Hirakud Dam, the first major multipurpose river valley project in post-independent India, was constructed to control flooding in the Mahanadi delta and help irrigation and power generation. Though the project illuminated lakhs of homes and irrigated over 2 lakh hectares of farm land, the pain of thousands of families of over 350 revenue villages that went under water is barely remembered by the administration or the beneficiaries.
But the members of Mirror Theatre, a troupe of Belpahar, a small town of Jharsuguda district near the Chhattisgarh border, have been highlighting the plight of the displaced for the last nine years.
“We are making some noise through our Sambalpuri language play Lal Paen (The Red Water) expecting that it would create some ripples in the administration,” said Subash Chandra Pradhan, the writer, director of the play and the founder of the troupe.
Interestingly, all the actors of this play belonged to the displaced families.
The troupe, a full-time theatre research and promotion organisation established in 1993, has so far staged more than 130 shows of the play across the country including the four metro cities, Delhi, Mumbai, Chennai and Kolkata.
In the last 25 years, the troupe members have staged nearly 1,000 shows of 25 plays and 400 shows of 10 children’s plays and participated in 74 theatre festivals across the country. They aim to transform Mirror Theatre into a model institution and bring socio-cultural change in the region. The aim is to set up a platform that can offer opportunities for artistic collaboration, research and creative expression, said Subash.
Speaking about Lal Paen, the 46-year-old theatre director said he was curious when he heard an old lady of Sambalpur saying that the Hirakud water was red. She was in fact referring to the people’s battle for survival after they were asked to vacate their village during the construction of the dam, said Subash. Before conceptualising the play, he met a few distressed families to understand their pain. Not even 10 per cent of the total displaced population has been rehabilitated or compensated, Subash said. Even this 10 per cent is still struggling to get basic amenities and has limited livelihood options, he added. That is how he got the idea for the play.
Lal Paen was the lone entry from Odisha in the Eighth Theatre Olympics, a prestigious national event organised by the National School of Drama, in 2018.
Subash continued: “Every play aims to entertain the viewers, but we try to give a strong message to society through our plays. Use of local dialect, Sambalpuri folk music and dance is the hallmark of all our plays. Most of our plays are in Sambalpuri language. We do it to establish a connect with the viewers as our target audience is the locals, particularly the poor.”
At a time when many theatre activists complain about shortage of funding, Subash takes pride in offering a comfortable life to his troupe members.
It is not at all difficult to lead a comfortable life by doing theatre, he asserted.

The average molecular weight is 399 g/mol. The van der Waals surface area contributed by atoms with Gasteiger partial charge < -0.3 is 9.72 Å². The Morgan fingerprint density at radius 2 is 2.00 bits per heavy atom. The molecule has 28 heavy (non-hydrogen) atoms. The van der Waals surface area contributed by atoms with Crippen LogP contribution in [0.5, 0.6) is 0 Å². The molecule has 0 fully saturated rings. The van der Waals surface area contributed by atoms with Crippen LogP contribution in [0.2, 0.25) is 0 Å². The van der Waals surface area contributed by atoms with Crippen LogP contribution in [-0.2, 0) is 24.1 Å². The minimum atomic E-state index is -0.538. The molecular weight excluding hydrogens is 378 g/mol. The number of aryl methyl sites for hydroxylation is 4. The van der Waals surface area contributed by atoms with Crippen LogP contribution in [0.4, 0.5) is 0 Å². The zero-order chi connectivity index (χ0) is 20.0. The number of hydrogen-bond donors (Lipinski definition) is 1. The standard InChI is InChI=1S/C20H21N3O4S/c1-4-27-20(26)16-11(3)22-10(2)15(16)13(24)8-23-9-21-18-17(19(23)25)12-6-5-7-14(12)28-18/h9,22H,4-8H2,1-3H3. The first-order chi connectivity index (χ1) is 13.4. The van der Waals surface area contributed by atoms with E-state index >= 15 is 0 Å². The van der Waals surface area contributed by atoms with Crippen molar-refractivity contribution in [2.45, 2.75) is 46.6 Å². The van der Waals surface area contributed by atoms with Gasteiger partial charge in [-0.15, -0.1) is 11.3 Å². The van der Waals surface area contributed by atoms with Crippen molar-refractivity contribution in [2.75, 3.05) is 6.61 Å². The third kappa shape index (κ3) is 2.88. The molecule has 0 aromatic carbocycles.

Subash has received much appreciation for his acting and directorial activities and worked with many eminent directors like Subodh Patnaik of Natya Chetana, Dhira Mallick of Satabdira Kalakar and Manoj Patnaik of Manana. He has also visited and performed in European countries like France, Belgium, Luxembourg, the Netherlands and Denmark in 2007. He was a participant in the World Congress of Drama in Norway and Kaustenen Folk Music Festival in Finland in 2001.
Subhash loves to put across his message to the audience at minimal cost.
“While many troupes consider an auditorium as a basic necessity, we perform even on a verandah or terrace to reach our audience,” he said.
For a 20-year-old youth who dreamt of bringing change in society, it was not easy to build up a theatre troupe. Belpahar is an industrial belt and finding actors was tough. This forced Subash and his associates to form a drama club in a private school with the support of some corporate houses. Gradually, these school students became ambassadors of theatre, said Subhash.
After working relentlessly for the last 25 years, Subash and his team members have managed to get an acre of land and aim to set up a 500-seat auditorium in Belpahar to offer a comfortable viewing experience to the audience. At present, the nearest auditorium is in Rourkela, about 150 km from Belpahar, he said.
While speaking about Subash’s dedication and commitment to theatre, well known theatre director Abhinna Routray said the plays of Mirror Theatre always speak about the issues of the soil.
“I won’t go into Subash’s presentation style, I am impressed by the ideologies that his plays present. I went to the silver jubilee celebration of Mirror Theatre last year and was surprised that the troupe had already staged more than a hundred shows for Lal Paen which is great. I am greatly impressed by the effort he has put in to create an environment for theatre’s growth in the region. He has the ability to strike a chord with his viewers,” said Abhinna.
“I heard about Subash’s perseverance and sincerity and this is one reason I invited him to come down to Bhubaneswar to present his play Lal Paen in my drama festival without having seen a single show. He is among the rare theatre workers who believe in hard work and devote their time entirely to theatre,” said eminent actor director and ex-president of Odisha Natya Sangh Manoj Patnaik. “You need to become a good human being first to be a good artiste and Subash is one such.”
BIJAY MANDAL, OP